Good management practices to reduce the chance of seedling disease include the following:
- Plant in warm soils where the temperature at a 4-inch depth is above 65° F and where the 5-day forecast doesn’t call for cooler or cooler/wetter weather. NOTE: Cotton growers should NOT plant cotton if at all possible when conditions are cool and wet or if the forecast calls for such conditions soon after planting, even if they plan to use additional fungicide treatments!
- Plant seed on a raised bed since soil temperatures in the bed are generally slightly warmer than surrounding soil and drainage is likely to be better. Cotton planted in conservation tillage is not grown on raised beds, thus potentially increasing the threat from seedling disease.
- Avoid planting seed too deeply. Seed that is planted too deeply results in longer periods before the young seedling cracks the soil surface, increasing the likelihood of seedling disease.
- Correct soil pH with lime (pathogenic fungi are more tolerant to acidic soils than are cotton seedlings; pH should be in the range of 6.0 to 6.5).
- Fertilize according to a soil test so as to promote rapid seedling growth; however care should be taken to avoid “burning” the seedling with excessive rates of at-plant fertilizers.
- Avoid chemical injury through the use of excessive amounts or improper application of insecticides, fungicides, or pre-plant herbicides.
- Plant only high quality seed as indicated by the percent germination in the standard seed and cool germination tests. Preferably, cool germination test results should be above 70%, though 60-69% is still adequate.
- Additional seed treatment fungicides such as Dynasty CST, Trilex advanced, and Acceleron, beyond the “base” treatment can significantly reduce the amount of seedling disease, increase stands, and potentially improve final yields where conditions are favorable for disease development. However, significant outbreaks of seedling diseases are a sporadic problem. Because we cannot reliably predict which years will have greater amounts of seedling disease, growers can become justifiably frustrated when trying to determine the economic benefit of the additional fungicide.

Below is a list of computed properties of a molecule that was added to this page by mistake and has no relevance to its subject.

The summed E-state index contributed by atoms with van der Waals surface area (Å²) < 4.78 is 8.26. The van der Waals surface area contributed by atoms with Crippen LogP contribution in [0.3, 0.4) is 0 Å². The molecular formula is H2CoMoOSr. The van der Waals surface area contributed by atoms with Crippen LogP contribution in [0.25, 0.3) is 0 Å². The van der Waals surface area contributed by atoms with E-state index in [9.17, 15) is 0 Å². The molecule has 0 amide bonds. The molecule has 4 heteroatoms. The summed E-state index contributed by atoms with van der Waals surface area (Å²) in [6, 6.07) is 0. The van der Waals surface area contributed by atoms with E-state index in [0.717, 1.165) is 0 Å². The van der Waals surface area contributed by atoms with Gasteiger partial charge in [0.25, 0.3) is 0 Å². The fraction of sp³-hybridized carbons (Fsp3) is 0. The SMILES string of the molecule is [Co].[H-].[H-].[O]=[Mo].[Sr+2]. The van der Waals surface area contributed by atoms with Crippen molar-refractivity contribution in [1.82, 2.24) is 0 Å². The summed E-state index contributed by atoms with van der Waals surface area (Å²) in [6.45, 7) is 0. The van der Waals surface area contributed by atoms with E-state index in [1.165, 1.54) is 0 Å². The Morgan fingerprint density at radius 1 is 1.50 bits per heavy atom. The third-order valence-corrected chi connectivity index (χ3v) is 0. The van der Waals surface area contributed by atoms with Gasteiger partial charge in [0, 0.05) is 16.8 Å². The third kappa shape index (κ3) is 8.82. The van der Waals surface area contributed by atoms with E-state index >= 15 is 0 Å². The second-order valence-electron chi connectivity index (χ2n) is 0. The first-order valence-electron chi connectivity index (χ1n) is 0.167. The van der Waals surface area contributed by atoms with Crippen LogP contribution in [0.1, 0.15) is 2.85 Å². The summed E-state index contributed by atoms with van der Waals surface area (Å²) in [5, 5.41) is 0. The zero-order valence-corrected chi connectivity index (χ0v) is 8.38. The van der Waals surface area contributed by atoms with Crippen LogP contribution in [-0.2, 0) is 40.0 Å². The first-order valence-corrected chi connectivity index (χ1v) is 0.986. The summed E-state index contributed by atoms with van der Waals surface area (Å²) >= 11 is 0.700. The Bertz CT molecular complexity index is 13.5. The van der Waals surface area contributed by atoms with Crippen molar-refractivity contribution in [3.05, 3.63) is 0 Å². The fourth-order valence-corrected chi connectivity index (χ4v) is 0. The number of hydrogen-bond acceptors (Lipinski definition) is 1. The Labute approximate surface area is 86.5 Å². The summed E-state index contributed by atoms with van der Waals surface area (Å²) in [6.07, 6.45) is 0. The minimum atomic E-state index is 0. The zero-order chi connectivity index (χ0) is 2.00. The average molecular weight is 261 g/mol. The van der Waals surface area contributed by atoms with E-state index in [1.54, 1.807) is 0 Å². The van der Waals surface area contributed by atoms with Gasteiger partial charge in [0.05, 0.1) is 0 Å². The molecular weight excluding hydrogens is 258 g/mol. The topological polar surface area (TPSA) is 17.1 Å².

Peanuts: According to Bob Kemerait, UGA Plant Pathologist, the management of nematodes in peanuts includes a) variety selection, b) crop rotation, and c) selection of nematicides.
Products for management of nematodes in 2022 include:
a. Telone II (4.5-9 gal/A),
b. AgLogic (7 lb/A in-furrow),
c. Velum Total (18 fl oz/A in-furrow)
d. Velum (6.5 to 6.84 fl oz/A in-furrow)
e. Propulse (13.6 fl oz/A pegging-time) Note: also effective for control of
white mold and leaf spot
f. Vydate CLV (for directions on in-furrow and foliar applications, see
g. Return XL (for application information, see label)
Lesion nematodes are an emerging problem on peanuts in some areas, especially when high numbers are present in a field and damage occurs to the pegs. Research continues; however use of Propulse or perhaps, Vydate-CLV at pegging time is likely to be an important management tool.
What about Aspergillus crown rot? I am glad you asked. Bob mentions that Aspergillus crown rot is an important seedling disease, especially when conditions are hot and dry at planting, or when seed-quality
is a concern. Farmer-saved-seed is often at greatest risk.
To manage Aspergillus crown rot,
a. Ensure quality of seed
b. Ensure effective fungicide seed treatment with excellent seed coverage
c. In 2022, Rancona will likely be the predominant fungicide seed treatment for peanut
d. Use in-furrow products such as Velum and Proline. Note that azoxystrobin products (Abound, etc.) have been widely used as in-furrow treatments in peanut, but are less effective against Aspergillus crown rot now than in the past
e. Manage insects such as Lesser Cornstalk Borers
f. Avoid planting into hot and dry soils
g. Irrigate to cool hot soils.
What else did you do this week?
This week was interesting. We planted several corn plots first part of the week. Two at the Sunbelt Ag Expo and one on farm. A herbicide study evaluating nutsedge control in a newly sprigged hay was established this week. Simmer Virk, UGA Precision Ag Specialist, was in town to evaluate one of the very first planters in Georgia with Precision Planting’s SmartDepth control system which is at the Sunbelt Ag Expo.
If you have questions please contact your local County Extension agent.